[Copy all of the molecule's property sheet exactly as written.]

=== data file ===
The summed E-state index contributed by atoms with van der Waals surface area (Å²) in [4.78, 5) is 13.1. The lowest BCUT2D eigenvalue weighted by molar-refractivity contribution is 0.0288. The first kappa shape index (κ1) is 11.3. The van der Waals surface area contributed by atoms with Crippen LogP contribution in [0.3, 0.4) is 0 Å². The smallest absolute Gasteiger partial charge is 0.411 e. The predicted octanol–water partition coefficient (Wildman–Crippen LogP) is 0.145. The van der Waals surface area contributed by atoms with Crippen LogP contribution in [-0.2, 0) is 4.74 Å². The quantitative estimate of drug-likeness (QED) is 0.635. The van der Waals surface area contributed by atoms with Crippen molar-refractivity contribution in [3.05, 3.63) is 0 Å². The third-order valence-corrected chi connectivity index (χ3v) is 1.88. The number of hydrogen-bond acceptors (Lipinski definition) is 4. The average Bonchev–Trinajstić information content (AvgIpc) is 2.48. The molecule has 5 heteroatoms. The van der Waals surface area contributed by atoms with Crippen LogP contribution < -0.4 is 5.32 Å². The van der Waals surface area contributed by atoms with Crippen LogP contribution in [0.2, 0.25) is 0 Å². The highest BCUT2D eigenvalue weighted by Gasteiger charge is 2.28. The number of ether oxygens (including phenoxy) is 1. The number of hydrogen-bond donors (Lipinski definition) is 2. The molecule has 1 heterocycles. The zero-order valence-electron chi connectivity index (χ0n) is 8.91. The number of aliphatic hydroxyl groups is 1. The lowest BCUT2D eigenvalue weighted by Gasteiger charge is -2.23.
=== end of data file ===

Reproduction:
The summed E-state index contributed by atoms with van der Waals surface area (Å²) in [4.78, 5) is 13.1. The lowest BCUT2D eigenvalue weighted by molar-refractivity contribution is 0.0288. The first kappa shape index (κ1) is 11.3. The van der Waals surface area contributed by atoms with Crippen LogP contribution in [0.3, 0.4) is 0 Å². The smallest absolute Gasteiger partial charge is 0.411 e. The predicted octanol–water partition coefficient (Wildman–Crippen LogP) is 0.145. The van der Waals surface area contributed by atoms with Crippen LogP contribution in [-0.2, 0) is 4.74 Å². The quantitative estimate of drug-likeness (QED) is 0.635. The van der Waals surface area contributed by atoms with Crippen molar-refractivity contribution in [3.05, 3.63) is 0 Å². The third-order valence-corrected chi connectivity index (χ3v) is 1.88. The number of hydrogen-bond acceptors (Lipinski definition) is 4. The average Bonchev–Trinajstić information content (AvgIpc) is 2.48. The molecule has 5 heteroatoms. The van der Waals surface area contributed by atoms with Crippen LogP contribution < -0.4 is 5.32 Å². The van der Waals surface area contributed by atoms with Crippen LogP contribution in [0.2, 0.25) is 0 Å². The highest BCUT2D eigenvalue weighted by Gasteiger charge is 2.28. The number of ether oxygens (including phenoxy) is 1. The number of hydrogen-bond donors (Lipinski definition) is 2. The molecule has 1 heterocycles. The zero-order valence-electron chi connectivity index (χ0n) is 8.91. The number of aliphatic hydroxyl groups is 1. The lowest BCUT2D eigenvalue weighted by Gasteiger charge is -2.23.